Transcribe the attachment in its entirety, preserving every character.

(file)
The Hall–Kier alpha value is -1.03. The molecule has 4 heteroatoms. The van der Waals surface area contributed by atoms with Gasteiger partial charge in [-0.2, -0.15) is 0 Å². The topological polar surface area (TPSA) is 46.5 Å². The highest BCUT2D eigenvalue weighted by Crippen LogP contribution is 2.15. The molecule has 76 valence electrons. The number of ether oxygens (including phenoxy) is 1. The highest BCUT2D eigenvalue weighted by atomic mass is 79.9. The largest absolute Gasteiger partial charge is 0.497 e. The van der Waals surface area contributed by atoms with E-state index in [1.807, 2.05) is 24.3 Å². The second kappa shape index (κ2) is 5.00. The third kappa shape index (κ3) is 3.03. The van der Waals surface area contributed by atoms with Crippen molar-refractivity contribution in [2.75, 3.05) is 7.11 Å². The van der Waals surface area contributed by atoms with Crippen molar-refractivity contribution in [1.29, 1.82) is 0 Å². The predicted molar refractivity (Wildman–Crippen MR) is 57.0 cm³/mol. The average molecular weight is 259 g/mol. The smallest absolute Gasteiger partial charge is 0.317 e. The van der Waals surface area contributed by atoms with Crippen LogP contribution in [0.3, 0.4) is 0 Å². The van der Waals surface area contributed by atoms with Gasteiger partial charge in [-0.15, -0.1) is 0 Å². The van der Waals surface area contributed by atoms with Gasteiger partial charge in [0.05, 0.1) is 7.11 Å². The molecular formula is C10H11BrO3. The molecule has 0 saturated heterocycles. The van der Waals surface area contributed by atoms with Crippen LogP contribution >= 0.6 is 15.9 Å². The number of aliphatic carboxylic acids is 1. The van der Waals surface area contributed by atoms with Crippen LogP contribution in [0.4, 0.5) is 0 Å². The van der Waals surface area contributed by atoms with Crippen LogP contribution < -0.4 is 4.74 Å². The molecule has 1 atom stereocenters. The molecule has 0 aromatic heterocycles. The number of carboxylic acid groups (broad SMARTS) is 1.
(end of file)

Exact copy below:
The Hall–Kier alpha value is -1.03. The molecule has 4 heteroatoms. The van der Waals surface area contributed by atoms with Gasteiger partial charge in [-0.2, -0.15) is 0 Å². The topological polar surface area (TPSA) is 46.5 Å². The highest BCUT2D eigenvalue weighted by Crippen LogP contribution is 2.15. The molecule has 76 valence electrons. The number of ether oxygens (including phenoxy) is 1. The highest BCUT2D eigenvalue weighted by atomic mass is 79.9. The largest absolute Gasteiger partial charge is 0.497 e. The van der Waals surface area contributed by atoms with E-state index in [1.807, 2.05) is 24.3 Å². The second kappa shape index (κ2) is 5.00. The third kappa shape index (κ3) is 3.03. The van der Waals surface area contributed by atoms with Crippen molar-refractivity contribution in [2.75, 3.05) is 7.11 Å². The van der Waals surface area contributed by atoms with Crippen molar-refractivity contribution in [1.29, 1.82) is 0 Å². The predicted molar refractivity (Wildman–Crippen MR) is 57.0 cm³/mol. The average molecular weight is 259 g/mol. The smallest absolute Gasteiger partial charge is 0.317 e. The van der Waals surface area contributed by atoms with Crippen LogP contribution in [0.3, 0.4) is 0 Å². The van der Waals surface area contributed by atoms with Gasteiger partial charge in [-0.15, -0.1) is 0 Å². The van der Waals surface area contributed by atoms with Gasteiger partial charge in [0.05, 0.1) is 7.11 Å². The molecular formula is C10H11BrO3. The molecule has 0 saturated heterocycles. The van der Waals surface area contributed by atoms with Crippen LogP contribution >= 0.6 is 15.9 Å². The number of aliphatic carboxylic acids is 1. The van der Waals surface area contributed by atoms with Crippen LogP contribution in [0.4, 0.5) is 0 Å². The van der Waals surface area contributed by atoms with Crippen LogP contribution < -0.4 is 4.74 Å². The molecule has 1 atom stereocenters. The molecule has 0 aromatic heterocycles. The number of carboxylic acid groups (broad SMARTS) is 1.